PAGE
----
I know farriers do this often and I’m sure that is fine… but I’d rather have my vet do it so that pain could be addressed and infection could be watched.   In any event, puncturing the abscess does relieve the pressure and allows the infection to drain.  The sooner it is gone, the better.

POULTICES

Oh my word… When I asked Google about poultices, I read so many recipes, I felt like Julia Child.  I learned about every drawing agent under the sun from Linseed and Wintergreen Oil to Slippery Elm — the homeopathic remedies abounded.  Dr. O’Grady (a known vet specializing in hooves) said:

“Another useful form of poultice is a combination of wheat bran and Epsom Salts (2 parts bran and 1 part salts). This poultice is cumbersome but has certainly withstood the test of time. Packing the foot with Ichthammol or a combination of Ichthammol and glycerin is also used frequently with good results reported.”

He also suggests using disposable diapers as a foot covering and then wrapping the diapers.  I liked that.  Easy, Clean and they already have sticky tabs!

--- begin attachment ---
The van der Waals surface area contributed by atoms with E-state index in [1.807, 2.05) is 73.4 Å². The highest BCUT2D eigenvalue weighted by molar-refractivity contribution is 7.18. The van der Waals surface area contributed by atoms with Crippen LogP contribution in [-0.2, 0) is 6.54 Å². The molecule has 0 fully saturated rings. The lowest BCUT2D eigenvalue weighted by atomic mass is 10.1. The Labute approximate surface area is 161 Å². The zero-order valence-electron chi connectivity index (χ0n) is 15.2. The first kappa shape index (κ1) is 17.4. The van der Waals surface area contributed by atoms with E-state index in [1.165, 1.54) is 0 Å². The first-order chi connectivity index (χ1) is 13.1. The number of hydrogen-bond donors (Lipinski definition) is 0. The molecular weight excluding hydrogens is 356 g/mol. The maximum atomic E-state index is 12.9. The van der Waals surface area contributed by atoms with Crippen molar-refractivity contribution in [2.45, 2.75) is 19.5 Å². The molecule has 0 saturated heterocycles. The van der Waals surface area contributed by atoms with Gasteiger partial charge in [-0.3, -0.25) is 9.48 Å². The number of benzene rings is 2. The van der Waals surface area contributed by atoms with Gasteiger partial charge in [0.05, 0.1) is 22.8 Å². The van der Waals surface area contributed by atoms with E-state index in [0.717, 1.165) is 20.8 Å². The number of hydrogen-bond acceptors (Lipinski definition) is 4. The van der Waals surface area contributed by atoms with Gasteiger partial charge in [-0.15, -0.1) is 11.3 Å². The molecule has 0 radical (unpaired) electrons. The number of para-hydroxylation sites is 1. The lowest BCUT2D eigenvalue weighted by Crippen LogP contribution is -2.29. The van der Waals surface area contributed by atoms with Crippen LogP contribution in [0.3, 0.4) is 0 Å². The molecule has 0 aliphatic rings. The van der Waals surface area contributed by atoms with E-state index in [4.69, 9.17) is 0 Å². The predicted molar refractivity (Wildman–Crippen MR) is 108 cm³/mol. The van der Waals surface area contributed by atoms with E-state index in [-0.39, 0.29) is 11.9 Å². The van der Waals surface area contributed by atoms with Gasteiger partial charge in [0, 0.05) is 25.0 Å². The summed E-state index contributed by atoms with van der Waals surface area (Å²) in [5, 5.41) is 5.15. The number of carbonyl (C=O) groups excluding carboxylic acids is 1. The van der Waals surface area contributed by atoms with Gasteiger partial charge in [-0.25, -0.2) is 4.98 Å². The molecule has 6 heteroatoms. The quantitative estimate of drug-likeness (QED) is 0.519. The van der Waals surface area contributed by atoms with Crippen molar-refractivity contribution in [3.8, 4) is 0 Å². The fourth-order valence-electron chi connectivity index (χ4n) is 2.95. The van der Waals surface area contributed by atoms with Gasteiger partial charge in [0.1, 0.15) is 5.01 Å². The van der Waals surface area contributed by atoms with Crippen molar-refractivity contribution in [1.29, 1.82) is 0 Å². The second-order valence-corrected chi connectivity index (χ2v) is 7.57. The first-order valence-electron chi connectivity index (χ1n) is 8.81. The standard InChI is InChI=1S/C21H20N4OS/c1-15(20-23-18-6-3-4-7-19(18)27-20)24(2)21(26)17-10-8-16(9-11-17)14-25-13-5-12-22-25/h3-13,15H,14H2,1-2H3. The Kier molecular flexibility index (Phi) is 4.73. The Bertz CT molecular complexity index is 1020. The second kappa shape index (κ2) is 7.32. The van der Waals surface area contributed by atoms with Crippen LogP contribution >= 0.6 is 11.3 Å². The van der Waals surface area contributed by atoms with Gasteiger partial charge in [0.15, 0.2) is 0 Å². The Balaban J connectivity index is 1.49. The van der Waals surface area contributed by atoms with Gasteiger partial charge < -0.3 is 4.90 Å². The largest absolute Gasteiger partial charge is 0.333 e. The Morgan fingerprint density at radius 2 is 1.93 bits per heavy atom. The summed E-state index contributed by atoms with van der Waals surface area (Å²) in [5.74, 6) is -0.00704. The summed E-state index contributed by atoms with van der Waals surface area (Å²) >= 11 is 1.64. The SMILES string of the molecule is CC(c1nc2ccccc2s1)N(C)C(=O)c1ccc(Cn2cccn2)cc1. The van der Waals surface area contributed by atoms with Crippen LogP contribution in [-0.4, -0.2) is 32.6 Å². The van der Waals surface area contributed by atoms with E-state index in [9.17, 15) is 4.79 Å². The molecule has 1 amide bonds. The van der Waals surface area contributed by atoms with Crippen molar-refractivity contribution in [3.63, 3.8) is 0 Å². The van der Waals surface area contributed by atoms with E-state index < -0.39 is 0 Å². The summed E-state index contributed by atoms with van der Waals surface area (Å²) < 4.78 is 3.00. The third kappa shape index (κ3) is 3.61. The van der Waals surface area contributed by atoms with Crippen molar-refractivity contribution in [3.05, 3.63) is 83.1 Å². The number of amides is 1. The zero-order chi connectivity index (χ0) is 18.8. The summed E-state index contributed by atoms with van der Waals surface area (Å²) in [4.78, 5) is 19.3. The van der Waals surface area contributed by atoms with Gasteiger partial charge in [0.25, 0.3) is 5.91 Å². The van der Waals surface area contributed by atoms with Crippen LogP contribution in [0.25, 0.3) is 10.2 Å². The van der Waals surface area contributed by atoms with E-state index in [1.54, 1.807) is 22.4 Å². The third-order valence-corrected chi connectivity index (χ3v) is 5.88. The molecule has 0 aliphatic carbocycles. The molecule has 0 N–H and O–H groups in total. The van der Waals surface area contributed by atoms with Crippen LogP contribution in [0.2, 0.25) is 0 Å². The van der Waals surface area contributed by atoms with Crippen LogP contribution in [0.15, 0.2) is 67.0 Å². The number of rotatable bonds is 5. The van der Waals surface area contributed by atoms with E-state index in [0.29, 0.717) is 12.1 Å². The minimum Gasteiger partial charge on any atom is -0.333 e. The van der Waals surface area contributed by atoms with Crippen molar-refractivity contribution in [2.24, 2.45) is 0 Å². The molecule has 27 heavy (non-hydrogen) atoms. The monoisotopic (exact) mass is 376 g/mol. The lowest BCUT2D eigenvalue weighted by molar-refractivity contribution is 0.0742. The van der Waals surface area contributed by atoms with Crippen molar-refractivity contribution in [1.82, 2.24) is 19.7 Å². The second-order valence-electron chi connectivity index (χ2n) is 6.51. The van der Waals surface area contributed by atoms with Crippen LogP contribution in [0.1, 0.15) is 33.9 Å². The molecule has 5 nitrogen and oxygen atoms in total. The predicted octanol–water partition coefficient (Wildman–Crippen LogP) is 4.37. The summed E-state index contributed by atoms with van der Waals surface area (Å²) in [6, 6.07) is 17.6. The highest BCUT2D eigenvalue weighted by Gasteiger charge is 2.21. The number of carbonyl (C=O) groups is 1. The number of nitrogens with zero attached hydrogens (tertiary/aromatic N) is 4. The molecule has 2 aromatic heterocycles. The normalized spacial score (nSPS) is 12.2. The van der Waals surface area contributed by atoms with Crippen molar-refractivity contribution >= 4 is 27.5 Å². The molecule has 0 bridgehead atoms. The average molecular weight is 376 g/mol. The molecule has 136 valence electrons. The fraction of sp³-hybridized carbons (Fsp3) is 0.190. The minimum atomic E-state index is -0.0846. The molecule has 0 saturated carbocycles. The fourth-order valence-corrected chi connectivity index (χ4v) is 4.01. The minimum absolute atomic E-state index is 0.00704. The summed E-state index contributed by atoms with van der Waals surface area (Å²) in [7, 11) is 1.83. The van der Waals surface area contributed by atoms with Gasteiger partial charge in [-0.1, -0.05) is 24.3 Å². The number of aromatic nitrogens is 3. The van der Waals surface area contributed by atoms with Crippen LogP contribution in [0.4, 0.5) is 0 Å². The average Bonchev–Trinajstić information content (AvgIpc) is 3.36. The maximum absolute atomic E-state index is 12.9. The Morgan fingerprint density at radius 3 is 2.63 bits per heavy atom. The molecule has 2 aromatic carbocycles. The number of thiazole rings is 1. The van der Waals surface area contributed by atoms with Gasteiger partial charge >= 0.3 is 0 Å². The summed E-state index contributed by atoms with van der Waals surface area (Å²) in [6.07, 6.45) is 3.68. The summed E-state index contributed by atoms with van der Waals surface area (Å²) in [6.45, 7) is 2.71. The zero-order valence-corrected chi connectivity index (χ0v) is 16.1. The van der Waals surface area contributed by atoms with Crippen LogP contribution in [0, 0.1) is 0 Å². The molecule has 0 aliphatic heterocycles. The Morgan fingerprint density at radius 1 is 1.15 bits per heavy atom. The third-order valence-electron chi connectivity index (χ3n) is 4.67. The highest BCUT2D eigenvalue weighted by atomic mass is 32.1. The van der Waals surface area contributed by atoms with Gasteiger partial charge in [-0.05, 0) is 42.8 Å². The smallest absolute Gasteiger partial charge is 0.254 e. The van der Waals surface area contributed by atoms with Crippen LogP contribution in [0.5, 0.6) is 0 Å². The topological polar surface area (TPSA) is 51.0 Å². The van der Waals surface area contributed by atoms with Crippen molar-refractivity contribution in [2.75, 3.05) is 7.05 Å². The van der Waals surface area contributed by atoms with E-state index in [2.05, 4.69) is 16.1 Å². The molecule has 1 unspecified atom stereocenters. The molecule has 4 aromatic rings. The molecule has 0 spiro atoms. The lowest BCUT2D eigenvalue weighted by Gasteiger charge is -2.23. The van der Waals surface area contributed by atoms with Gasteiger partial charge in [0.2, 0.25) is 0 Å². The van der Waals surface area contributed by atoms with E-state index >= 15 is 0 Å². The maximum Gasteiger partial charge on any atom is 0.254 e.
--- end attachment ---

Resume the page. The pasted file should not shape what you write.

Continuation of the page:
THOUGHTS

My parting thoughts are to keep the horses feet healthy and hard.  Hard feet help prevent any cracks in the soles/hoof wall that would let in bacteria.  Watch for stone bruises or injuries.  Keep betadine, Epsom Salts, elastic wrap and diapers on hand.

But, my biggest and best advise would be to practice wrapping the hoof with a slippery something.  I swear, trying to get a very sore hoof wrapped in a slippery poulticed pad with an elastic wrap in the works is like trying to keep kittens in a basket.  So tough.  I swear I must have dropped the poultice pad in the shaving half a dozen times.  When I’d grab for the pad, I’d invariably drop the starter part of the elastic in the shavings as well, which rendered that piece useless.  So, I’d wet and clean the pad, again, re-start the elastic and try again while Norma was pulling her foot away from the very weird sensation she had never felt before – over her incredibly painful spot that I was pressing against.  It was like a three ring circus.  When it was finally done I almost cried.  Norma almost cried.  But, we ended the event with a treat so she almost forgave me.  Of course, she is a donkey so she will never forget… and that makes me so eager to do it all over again in 24 hours.  Not.